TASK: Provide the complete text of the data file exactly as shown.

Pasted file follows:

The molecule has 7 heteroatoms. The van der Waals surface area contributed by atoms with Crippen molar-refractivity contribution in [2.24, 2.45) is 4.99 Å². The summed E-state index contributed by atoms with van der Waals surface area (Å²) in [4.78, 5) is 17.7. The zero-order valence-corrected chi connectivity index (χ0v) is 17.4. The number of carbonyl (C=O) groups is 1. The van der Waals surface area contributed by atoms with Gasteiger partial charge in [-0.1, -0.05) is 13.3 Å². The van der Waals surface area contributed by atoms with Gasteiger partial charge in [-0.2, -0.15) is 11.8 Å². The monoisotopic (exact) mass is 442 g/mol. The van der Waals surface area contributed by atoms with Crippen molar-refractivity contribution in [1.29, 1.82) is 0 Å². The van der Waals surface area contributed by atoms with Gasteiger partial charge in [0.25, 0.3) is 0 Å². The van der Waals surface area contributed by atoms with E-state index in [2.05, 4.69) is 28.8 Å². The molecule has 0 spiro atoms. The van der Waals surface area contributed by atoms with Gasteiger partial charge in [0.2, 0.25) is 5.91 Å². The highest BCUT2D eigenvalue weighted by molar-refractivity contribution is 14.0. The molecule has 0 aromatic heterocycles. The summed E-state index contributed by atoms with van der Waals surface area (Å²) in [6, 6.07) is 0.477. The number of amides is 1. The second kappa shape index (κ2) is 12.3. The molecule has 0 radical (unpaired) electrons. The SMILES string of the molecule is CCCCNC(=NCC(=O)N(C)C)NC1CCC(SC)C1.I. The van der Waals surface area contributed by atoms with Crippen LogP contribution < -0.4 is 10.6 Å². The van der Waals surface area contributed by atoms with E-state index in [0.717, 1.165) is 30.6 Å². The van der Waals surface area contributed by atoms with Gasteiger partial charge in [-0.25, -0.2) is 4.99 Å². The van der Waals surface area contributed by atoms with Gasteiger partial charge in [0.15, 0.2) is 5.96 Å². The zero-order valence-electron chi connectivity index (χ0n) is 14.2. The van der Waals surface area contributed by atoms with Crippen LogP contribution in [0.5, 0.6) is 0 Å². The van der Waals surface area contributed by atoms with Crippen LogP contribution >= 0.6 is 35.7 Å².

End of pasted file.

The molecule has 7 heteroatoms. The van der Waals surface area contributed by atoms with Crippen molar-refractivity contribution in [2.24, 2.45) is 4.99 Å². The summed E-state index contributed by atoms with van der Waals surface area (Å²) in [4.78, 5) is 17.7. The zero-order valence-corrected chi connectivity index (χ0v) is 17.4. The number of carbonyl (C=O) groups is 1. The van der Waals surface area contributed by atoms with Gasteiger partial charge in [-0.1, -0.05) is 13.3 Å². The van der Waals surface area contributed by atoms with Gasteiger partial charge in [-0.2, -0.15) is 11.8 Å². The monoisotopic (exact) mass is 442 g/mol. The van der Waals surface area contributed by atoms with Crippen molar-refractivity contribution in [1.29, 1.82) is 0 Å². The van der Waals surface area contributed by atoms with Gasteiger partial charge in [0.25, 0.3) is 0 Å². The van der Waals surface area contributed by atoms with E-state index in [2.05, 4.69) is 28.8 Å². The molecule has 0 spiro atoms. The van der Waals surface area contributed by atoms with Gasteiger partial charge in [0.2, 0.25) is 5.91 Å². The highest BCUT2D eigenvalue weighted by molar-refractivity contribution is 14.0. The molecule has 0 aromatic heterocycles. The summed E-state index contributed by atoms with van der Waals surface area (Å²) in [6, 6.07) is 0.477. The number of amides is 1. The second kappa shape index (κ2) is 12.3. The molecule has 0 radical (unpaired) electrons. The SMILES string of the molecule is CCCCNC(=NCC(=O)N(C)C)NC1CCC(SC)C1.I. The van der Waals surface area contributed by atoms with Crippen LogP contribution < -0.4 is 10.6 Å². The van der Waals surface area contributed by atoms with E-state index in [0.717, 1.165) is 30.6 Å². The van der Waals surface area contributed by atoms with Gasteiger partial charge in [-0.25, -0.2) is 4.99 Å². The van der Waals surface area contributed by atoms with Gasteiger partial charge in [0.15, 0.2) is 5.96 Å². The zero-order valence-electron chi connectivity index (χ0n) is 14.2. The van der Waals surface area contributed by atoms with Crippen LogP contribution in [0.5, 0.6) is 0 Å². The van der Waals surface area contributed by atoms with Crippen LogP contribution >= 0.6 is 35.7 Å².